Review proceedings – Applicant challenging review powers of Chief Magistrate, over small claims Court proceedings – Chief Magistrate not having reviewed or done anything in the original proceedings – The Court having found the proceedings to have been prematurely instituted.
Held: The rule nisi granted is discharged and the application dismissed with costs.
IN THE HIGH COURT OF LESOTHO
HELD AT MASERU CIV/APN/206/2020
In the matter between:
MAKANANELO RAMMOLLA 1ST APPLICANT
SEBABATSO CHEPESA 2ND APPLICANT
MAMPE KHANYE 3RD APPLICANT
AMELIA SELLO 4TH APPLICANT
BIG DREAMERS SAVING AND CREDIT 1ST RESPONDENT
HIS WORSHIP KOLISANG 2ND RESPONDENT
COMMISSIONER OF COOPERATIVES 3RD RESPONDENT
THE ATTORNEY GENERAL 4TH RESPONDENT
Neutral Citation: Makananelo Rammolla & 3 Ors v Big Dreamers Saving & Credit coop Lesotho and 3 others CIV/APN/206/2020  LSHC 27
Coram : Hon. Mr. Justice E.F.M.Makara
Dates of Hearing : 29th April 2021
Date of Judgment : 29th April 2021
 The Applicant lodged an urgent application before the Court seeking for its intervention by ordering in these terms:
 The Respondents contested the application and duly filed the counter papers.
 It should be projected that this being, review proceedings the Court found it imperative to order the Court aquo to dispatch the record of proceedings to this Court. This was intended to serve as a primary point of reference in the determination of the procedural irregularities upon which the complaint is premised. This notwithstanding, it subsequently transpired to the Court and to the Counsel involved that the key and determinative controversy is exclusively founded upon a question of law. This, in precise terms, centers around the jurisdiction of a Senior Magistrate to review the decision of another magistrate who presided over the matter between the parties in the original proceedings.
 It is significance to be realized that these review proceedings were initiated on urgent basis before any Senior Magistrate could exercise the review powers contemplated under Rule 34 (1) and (2) of Subordinate Courts (Small Claims Procedure) implementing procedure Rules, 2011 which provides:
(1) A judgment debtor against whom judgment has been entered may, within 30 days appeal against the judgment by;
(a) filing the appeal together with the supporting grounds thereof before the clerk of the court; and
(b) paying the appeal fee and, nominal security determined by the clerk of court and the messenger’s fees.
(2) The judgment debtor may appeal to the presiding officer for the reduction of the amount of the security for the appeal.
 The Court assigns a remedial interpretation to the rule. It firstly recognizes that the Clerk of Court referred to therein is the Clerk of the Magistrate Court and that the presiding officer denotes the Magistrate officers in their hierarchical structures. The impression hereof is that any Magistrate is competent to review the small claims-based proceedings. In this regard, it is worthwhile to be realized that within the applicable rules, appeal interpretationally includes a review.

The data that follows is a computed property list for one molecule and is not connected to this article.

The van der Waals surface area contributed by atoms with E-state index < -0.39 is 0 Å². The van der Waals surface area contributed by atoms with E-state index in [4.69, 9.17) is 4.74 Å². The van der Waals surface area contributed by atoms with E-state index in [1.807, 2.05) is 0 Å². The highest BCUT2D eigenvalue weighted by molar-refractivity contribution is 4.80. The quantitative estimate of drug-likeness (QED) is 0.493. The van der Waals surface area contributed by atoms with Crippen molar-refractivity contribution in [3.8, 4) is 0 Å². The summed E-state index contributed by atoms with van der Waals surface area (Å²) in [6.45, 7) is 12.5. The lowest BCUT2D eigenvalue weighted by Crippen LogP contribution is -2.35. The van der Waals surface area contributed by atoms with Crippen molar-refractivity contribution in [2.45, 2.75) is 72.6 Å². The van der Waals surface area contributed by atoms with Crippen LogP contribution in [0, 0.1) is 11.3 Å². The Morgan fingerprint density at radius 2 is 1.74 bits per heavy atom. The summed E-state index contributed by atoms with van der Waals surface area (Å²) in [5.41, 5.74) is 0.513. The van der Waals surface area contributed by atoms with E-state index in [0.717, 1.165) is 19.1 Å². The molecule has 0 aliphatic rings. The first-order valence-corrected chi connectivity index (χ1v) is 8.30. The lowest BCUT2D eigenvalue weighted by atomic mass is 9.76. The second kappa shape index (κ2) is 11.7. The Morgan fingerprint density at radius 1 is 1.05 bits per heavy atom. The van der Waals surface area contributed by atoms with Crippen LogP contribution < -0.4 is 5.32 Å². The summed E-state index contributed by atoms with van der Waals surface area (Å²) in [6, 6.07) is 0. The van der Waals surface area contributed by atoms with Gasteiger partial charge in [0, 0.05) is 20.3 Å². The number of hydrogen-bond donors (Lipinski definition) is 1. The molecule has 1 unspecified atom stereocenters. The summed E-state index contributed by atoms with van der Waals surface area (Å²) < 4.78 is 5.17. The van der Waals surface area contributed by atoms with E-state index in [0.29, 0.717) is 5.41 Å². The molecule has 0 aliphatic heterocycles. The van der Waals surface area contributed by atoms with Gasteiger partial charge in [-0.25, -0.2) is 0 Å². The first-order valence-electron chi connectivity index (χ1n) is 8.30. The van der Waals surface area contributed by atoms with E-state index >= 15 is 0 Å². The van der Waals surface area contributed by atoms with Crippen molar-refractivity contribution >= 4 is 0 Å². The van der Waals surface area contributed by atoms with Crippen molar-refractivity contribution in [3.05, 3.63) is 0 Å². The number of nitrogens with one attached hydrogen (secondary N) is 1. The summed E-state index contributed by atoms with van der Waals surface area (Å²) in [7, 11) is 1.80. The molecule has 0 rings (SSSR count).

It is worthwhile to project the fact that the small claim procedure is presided over and administered by an umpire who is not necessarily a judicial officer inclusive of a magistrate. Thus, the appeal or review proceedings contemplated in the rules, should be comprehended in that context. This elucidates the picture why a Magistrate is assigned jurisdictional competency of understandably a senior standing to review the small claims proceedings.
 Furthermore, it has to be highlighted that Parliament has not created a Court called a Small Claims Court. Instead, the Chief Justice has created a Small Claims procedure for the parties who contest a claim over money of Ten Thousand Maloti (M10,000.00) and below. The avenue is optional for the qualifying litigants. The philosophy behind the procedure is to provide for an expedient methodology for the resolution of the issue involved.
 Intriguingly, it is common cause in these proceedings that no Magistrate has ever entertained any appeal against the decision of the umpire in the original proceedings. This is clearly indicative that as yet, there are no jurisdictional development which justify the intervention sought for. In other words, the move has been prematurely initiated.
 In the premises, it is found that given the issue in casu, the rule nisi granted is discharged and the application is dismissed with costs.
For Applicant : Adv. Matheka inst. Inc. T. Maieane & Co.
For Defendant : Messrs Poopa Consulting Attorneys
African Law (AfricanLII)
Ghana Law (GhaLII)
Laws of South Africa (Legislation)
Lesotho Law (LesLII)
Liberian Law (LiberLII)
Malawian Law (MalawiLII)
Namibian Law (NamibLII)
Nigerian Law (NigeriaLII)
Sierra Leone Law (SierraLII)
South African Law (SAFLII)
Seychelles Law (SeyLII)
Swaziland Law (SwaziLII)
Tanzania Law (TanzLII)
Ugandan Law (ULII)
Zambian Law (ZamLII)
Zimbabwean Law (ZimLII)
Commonwealth Countries' Law
LII of India
United States Law